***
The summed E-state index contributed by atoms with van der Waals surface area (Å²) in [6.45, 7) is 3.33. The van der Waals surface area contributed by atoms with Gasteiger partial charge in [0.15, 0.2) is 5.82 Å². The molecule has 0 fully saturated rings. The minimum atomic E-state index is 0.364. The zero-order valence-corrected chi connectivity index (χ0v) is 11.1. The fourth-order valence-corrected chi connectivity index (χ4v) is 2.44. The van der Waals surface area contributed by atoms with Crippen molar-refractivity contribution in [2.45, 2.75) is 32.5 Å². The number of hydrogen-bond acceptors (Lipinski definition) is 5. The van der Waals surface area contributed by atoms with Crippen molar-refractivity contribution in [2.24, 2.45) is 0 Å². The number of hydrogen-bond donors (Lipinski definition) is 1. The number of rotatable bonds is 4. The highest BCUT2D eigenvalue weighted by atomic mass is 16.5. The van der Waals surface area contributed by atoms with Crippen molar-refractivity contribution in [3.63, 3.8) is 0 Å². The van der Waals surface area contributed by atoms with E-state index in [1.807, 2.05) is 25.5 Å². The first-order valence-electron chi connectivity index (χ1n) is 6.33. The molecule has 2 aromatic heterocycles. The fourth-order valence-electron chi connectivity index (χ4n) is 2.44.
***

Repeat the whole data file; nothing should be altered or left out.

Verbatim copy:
The summed E-state index contributed by atoms with van der Waals surface area (Å²) in [6.45, 7) is 3.33. The van der Waals surface area contributed by atoms with Gasteiger partial charge in [0.15, 0.2) is 5.82 Å². The molecule has 0 fully saturated rings. The minimum atomic E-state index is 0.364. The zero-order valence-corrected chi connectivity index (χ0v) is 11.1. The fourth-order valence-corrected chi connectivity index (χ4v) is 2.44. The van der Waals surface area contributed by atoms with Crippen molar-refractivity contribution in [2.45, 2.75) is 32.5 Å². The number of hydrogen-bond acceptors (Lipinski definition) is 5. The van der Waals surface area contributed by atoms with Crippen molar-refractivity contribution in [2.24, 2.45) is 0 Å². The number of hydrogen-bond donors (Lipinski definition) is 1. The number of rotatable bonds is 4. The highest BCUT2D eigenvalue weighted by atomic mass is 16.5. The van der Waals surface area contributed by atoms with Crippen molar-refractivity contribution in [3.63, 3.8) is 0 Å². The van der Waals surface area contributed by atoms with E-state index in [1.807, 2.05) is 25.5 Å². The first-order valence-electron chi connectivity index (χ1n) is 6.33. The molecule has 2 aromatic heterocycles. The fourth-order valence-electron chi connectivity index (χ4n) is 2.44.